Portfolio Building Class - Class 5A
Portfolio Building Class - Class 6
Portfolio Building Class - Class 7
Online Portfolios the DOs & DON'Ts
PORTFOLIO REVIEWS by Jon Schindehette
JOHN SAYS… getting AD's attention
Self promotion - the importance of leave-behinds
2. General art job forums: comissions, paid projects, part/full time jobs and etc.
PENCILJACK - Bulletin-Board
Conceptart - Art Jobs board
DigitalWebbing - Paid Jobs board
CGhub - Paid Jobs board
DA - Job Offers board
Game Artist - Job Offers board
3. Comic book publishing companies:
3.1 Major Companies:
Marvel - Sorry guys...continue to create, and if you have the right stuff...we’ll find you.
Marvel does not accept or consider any ideas, creative suggestions, artwork, designs, game proposals, scripts, manuscripts, or similar material unless we have specifically requested it from you. Marvel is continuously developing and creating its own ideas and materials, and we don’t have the resources to review or respond to unsolicited material. Unfortunately, any unsolicited material you send will not be read or shared. It will be destroyed, and it will not be returned.
DC Comics - Again sorry guys...good luck in reaching them on conventions
Originally Posted by Deth
At this time, DC Entertainment does not accept unsolicited artwork or writing submissions.
Image Comics - submission Guidelines Image Comics only publishes creator-owned material! In other words, we want to publish YOUR comics -- we aren't looking to have you work on books that WE dream up. When you're submitting stuff to us at the home office, we expect it to be something original, not something utilizing existing Image characters. Image Comics accepts only PROPOSALS for new comic series or graphic novels, etc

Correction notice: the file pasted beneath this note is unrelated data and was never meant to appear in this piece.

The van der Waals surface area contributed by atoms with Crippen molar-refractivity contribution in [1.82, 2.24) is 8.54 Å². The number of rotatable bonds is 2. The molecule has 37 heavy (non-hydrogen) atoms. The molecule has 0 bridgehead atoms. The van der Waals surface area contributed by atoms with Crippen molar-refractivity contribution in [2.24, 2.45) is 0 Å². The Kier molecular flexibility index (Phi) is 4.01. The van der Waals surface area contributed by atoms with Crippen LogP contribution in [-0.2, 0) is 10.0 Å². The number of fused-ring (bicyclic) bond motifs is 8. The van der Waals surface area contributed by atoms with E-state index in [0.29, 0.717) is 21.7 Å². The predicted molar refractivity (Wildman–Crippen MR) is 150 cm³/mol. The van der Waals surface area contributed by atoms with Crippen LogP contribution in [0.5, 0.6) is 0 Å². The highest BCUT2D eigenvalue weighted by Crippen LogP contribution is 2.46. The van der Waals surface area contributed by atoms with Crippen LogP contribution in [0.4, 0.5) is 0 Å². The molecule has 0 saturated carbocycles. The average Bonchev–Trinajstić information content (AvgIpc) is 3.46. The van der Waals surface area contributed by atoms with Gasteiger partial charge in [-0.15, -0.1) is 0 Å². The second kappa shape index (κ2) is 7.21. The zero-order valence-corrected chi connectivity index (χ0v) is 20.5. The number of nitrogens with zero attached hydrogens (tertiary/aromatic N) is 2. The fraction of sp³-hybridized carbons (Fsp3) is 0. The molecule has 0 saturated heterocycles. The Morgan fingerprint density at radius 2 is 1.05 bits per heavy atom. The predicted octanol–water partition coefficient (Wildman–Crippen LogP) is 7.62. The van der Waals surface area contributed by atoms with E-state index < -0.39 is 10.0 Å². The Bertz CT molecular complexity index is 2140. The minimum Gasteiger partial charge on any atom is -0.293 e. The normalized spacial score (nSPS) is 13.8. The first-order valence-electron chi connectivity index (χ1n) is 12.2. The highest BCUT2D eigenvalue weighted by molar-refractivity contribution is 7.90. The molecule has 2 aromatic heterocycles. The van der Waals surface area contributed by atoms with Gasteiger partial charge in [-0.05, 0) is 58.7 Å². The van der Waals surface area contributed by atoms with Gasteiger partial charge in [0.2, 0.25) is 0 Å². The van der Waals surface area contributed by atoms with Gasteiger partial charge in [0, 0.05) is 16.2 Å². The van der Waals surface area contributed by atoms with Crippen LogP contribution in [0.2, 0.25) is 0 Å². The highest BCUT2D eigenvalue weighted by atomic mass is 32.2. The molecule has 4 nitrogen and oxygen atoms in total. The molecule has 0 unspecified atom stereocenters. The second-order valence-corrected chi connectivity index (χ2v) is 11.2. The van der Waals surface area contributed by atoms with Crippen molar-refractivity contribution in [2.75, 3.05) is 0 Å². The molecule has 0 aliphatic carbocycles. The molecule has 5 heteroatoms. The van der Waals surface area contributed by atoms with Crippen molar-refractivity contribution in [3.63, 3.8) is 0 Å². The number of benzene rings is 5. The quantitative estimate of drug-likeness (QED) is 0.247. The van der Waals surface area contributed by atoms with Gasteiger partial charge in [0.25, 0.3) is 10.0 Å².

Originally Posted by Deth
Antarctic Press - Submission Guidelines
"It is far more desirable for you as a submitting artist to be versed in penciling, inking, and writing. As publishers, we prefer creators who can do it all. It's much more beneficial for you to be multi-talented in these areas, but it's not essential. If you can do it all, then it's better for you and for us."
Arena Comics - Submission Guidelines
Arena Comics is a small American publisher of genre-spanning comic books, magazines and novels. The company was founded in 2012 and distances itself from its peers by adopting a European packaging style and aesthetic.
Aspen Comics - Submission Guidelines
"Always use only recognizable, published, trademarked characters. We would like to see our characters used, but it is not necessary. Never send us original characters or concepts."
Avatar Press - Submission Guidelines